West Ashley FlashbackThe History of Our Water (part 3 of 4)
February 12, 2018
By Donna Jacobs | Contributing Writer
On Dec. 7, 1941, Japan attacked Pearl Harbor and the United States was now totally committed to World War II. Employment of skilled workers at the Charleston Naval Yard was a huge issue. Thousands of potential workers would come to the area seeking the economic opportunities afforded not only primarily at the Yard but the secondary markets of infrastructure and support. Housing and development of neighborhoods was critical. For St. Andrew’s Parish, this meant a sustainable water supply.
On December 31, 1941 the headline in The Charleston Evening Post read: “Water Project Wins Approval”. Congressman L. Mendel Rivers was happy to report the news that the federal works agency had approved the $100,00 project to his district. He stated that: “More than 56 percent of the school children in the area are children of defense workers.”
“Extension of Water Lines in St. Andrew’s Parish” was the title of the section under “Water Works” in the 1941 edition of The Year Book Charleston S.C. One long paragraph detailed the engineering and legal work that had been accomplished. An application was made and the permit was granted from the United States Engineer Office for crossing the Ashley River just north of the bridge. There was also mention of the funding for this project. An application was prepared for submission to the federal government to grant funding, but there appeared to be a conflict of interest with the engineer – referred to only as “me” in the paragraph. All the information was turned over to John McCrady, the city engineer selected to serve as the Engineer for this project by the St. Andrew’s Commission. The second one sentence paragraph in this report stated:” At the close of the year no action had been taken in the matter of grant by the government.”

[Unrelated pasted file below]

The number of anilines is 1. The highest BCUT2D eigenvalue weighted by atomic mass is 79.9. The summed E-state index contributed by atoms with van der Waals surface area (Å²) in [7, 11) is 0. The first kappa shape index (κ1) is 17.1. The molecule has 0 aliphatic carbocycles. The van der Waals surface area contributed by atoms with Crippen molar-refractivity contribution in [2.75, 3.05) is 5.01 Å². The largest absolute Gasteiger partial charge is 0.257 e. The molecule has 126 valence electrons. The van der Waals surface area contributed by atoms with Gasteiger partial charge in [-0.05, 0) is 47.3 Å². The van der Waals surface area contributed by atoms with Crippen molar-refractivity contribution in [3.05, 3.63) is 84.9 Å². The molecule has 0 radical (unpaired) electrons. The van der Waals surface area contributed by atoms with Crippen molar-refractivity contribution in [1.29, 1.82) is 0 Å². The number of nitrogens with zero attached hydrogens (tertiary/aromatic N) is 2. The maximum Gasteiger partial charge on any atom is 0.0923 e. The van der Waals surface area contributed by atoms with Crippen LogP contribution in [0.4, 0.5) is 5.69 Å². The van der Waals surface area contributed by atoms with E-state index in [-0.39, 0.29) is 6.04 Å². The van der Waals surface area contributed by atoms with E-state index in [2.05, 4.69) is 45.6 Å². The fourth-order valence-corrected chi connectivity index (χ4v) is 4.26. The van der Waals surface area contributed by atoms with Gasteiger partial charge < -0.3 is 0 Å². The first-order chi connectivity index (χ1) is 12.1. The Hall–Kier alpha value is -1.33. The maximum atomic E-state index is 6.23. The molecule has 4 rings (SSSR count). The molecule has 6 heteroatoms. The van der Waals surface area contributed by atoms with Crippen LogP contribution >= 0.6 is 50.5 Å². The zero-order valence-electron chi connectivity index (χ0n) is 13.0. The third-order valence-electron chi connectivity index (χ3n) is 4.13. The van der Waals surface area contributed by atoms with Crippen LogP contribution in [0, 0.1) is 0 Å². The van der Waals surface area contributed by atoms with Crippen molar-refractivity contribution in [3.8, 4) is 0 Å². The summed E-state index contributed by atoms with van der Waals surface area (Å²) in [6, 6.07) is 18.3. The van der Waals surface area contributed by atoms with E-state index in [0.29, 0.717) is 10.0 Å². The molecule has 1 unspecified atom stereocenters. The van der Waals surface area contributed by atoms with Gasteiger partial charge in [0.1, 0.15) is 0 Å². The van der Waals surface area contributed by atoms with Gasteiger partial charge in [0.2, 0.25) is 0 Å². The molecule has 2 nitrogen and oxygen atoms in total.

1942 was another matter for progress. Charleston Constructors submitted the low bid of $105,917.96 for the construction. This figure was in line with the estimate by the engineers and it was felt that approval would be granted once all the necessary paperwork had been filed. Logistical details began getting in the way of the project. Federal priorities were naturally constantly shifting due to World War II. It was determined that a new 24-inch main would be needed at the Hanahan Pumping Station in order to accommodate not only the expansion of the Charleston Navy Yard but also the new main to St. Andrew’s Parish. By August of 1942, the Atlanta office of the Federal Works agency granted their approval of the $139,000 engineering contract for the St. Andrew’s Parish water main project. Then a snag, the War Production Board, responsible for the production and allocation of raw materials during World War II, denied the request for the higher priority rating needed in order for this project to receive these raw materials. World War II heavily influenced the inability to acquire the supplies necessary to not only build the water main but also housing. “Despite word received yesterday that the War Production Board has denied a request for higher priority rating to obtain material for the St. Andrew’s parish waterline project, Mayor Henry W. Lockwood said today ‘we are going to keep on fighting to complete the extension.’ was the opening line in the “To Keep After Water Project” that ran in the Oct. 21, 1942 issue of The Charleston Evening Post. The political leaders were not daunted.
The 1942 update in The Year Book Charleston S.C. under the subtitle of “St. Andrew’s Public Service District” was brief but underscored the level of progress. Conferences were held between the Federal Works Agency, the St. Andrew’s Commission, and the city of Charleston’s Commission, the result being plans, specifications, and call for bids for the extension of the water main. A contract was awarded to the Charleston Constructors with an estimated cost of $139,000. The plan included a 12-inch main under the river and an 8-inch connection to the city mains at Chinquapin and Cannon Streets. “The national government through the Federal Works Agency are to purchase approximately $26,000.00 General Obligation Bonds of the District and $63,000 Income Bonds, and make the District a grant of the balance of approximately $50,000.00.” But even though funding seemed to be in order, “due to difficulties in getting priorities and vital materials” the work would not start in 1942. The update ended with the quandary that the contractual relationship between the various governmental entities still needed to be ironed out. The city felt this financial obligation might well fall into their court.
This is the third out of four of a series of installments on how water was brought to St. Andrew’s Parish. Do you have any water stories? Contact Donna at email@example.com